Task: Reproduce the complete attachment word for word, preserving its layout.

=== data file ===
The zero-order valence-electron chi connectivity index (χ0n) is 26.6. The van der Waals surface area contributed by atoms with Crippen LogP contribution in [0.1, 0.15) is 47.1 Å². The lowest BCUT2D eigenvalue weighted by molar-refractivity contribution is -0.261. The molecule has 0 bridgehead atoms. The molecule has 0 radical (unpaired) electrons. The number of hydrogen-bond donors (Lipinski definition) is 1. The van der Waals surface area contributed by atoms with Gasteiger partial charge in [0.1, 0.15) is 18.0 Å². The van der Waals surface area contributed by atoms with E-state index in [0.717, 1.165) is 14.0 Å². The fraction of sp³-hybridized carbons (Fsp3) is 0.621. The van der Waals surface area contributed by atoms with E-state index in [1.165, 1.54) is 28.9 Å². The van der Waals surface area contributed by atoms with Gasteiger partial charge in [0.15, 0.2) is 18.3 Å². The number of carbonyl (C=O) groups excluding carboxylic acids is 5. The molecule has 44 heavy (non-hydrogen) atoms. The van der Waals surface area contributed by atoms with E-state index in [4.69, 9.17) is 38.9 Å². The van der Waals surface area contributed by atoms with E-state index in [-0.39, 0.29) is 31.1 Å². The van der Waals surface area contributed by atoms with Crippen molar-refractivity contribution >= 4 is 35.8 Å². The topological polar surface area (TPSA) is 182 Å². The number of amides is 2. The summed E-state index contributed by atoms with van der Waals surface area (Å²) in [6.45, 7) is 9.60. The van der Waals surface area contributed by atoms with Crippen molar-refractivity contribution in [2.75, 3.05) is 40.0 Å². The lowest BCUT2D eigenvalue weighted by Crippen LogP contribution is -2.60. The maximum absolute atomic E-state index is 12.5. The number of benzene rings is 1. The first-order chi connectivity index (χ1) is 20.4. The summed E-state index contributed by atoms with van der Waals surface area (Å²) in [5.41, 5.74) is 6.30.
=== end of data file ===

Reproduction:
The zero-order valence-electron chi connectivity index (χ0n) is 26.6. The van der Waals surface area contributed by atoms with Crippen LogP contribution in [0.1, 0.15) is 47.1 Å². The lowest BCUT2D eigenvalue weighted by molar-refractivity contribution is -0.261. The molecule has 0 bridgehead atoms. The molecule has 0 radical (unpaired) electrons. The number of hydrogen-bond donors (Lipinski definition) is 1. The van der Waals surface area contributed by atoms with Gasteiger partial charge in [0.1, 0.15) is 18.0 Å². The van der Waals surface area contributed by atoms with E-state index in [0.717, 1.165) is 14.0 Å². The fraction of sp³-hybridized carbons (Fsp3) is 0.621. The van der Waals surface area contributed by atoms with E-state index in [1.165, 1.54) is 28.9 Å². The van der Waals surface area contributed by atoms with Gasteiger partial charge in [0.15, 0.2) is 18.3 Å². The number of carbonyl (C=O) groups excluding carboxylic acids is 5. The molecule has 44 heavy (non-hydrogen) atoms. The van der Waals surface area contributed by atoms with E-state index in [4.69, 9.17) is 38.9 Å². The van der Waals surface area contributed by atoms with E-state index in [-0.39, 0.29) is 31.1 Å². The van der Waals surface area contributed by atoms with Crippen molar-refractivity contribution >= 4 is 35.8 Å². The topological polar surface area (TPSA) is 182 Å². The number of amides is 2. The summed E-state index contributed by atoms with van der Waals surface area (Å²) in [6.45, 7) is 9.60. The van der Waals surface area contributed by atoms with Crippen molar-refractivity contribution in [2.75, 3.05) is 40.0 Å². The lowest BCUT2D eigenvalue weighted by Crippen LogP contribution is -2.60. The maximum absolute atomic E-state index is 12.5. The number of benzene rings is 1. The first-order chi connectivity index (χ1) is 20.4. The summed E-state index contributed by atoms with van der Waals surface area (Å²) in [5.41, 5.74) is 6.30.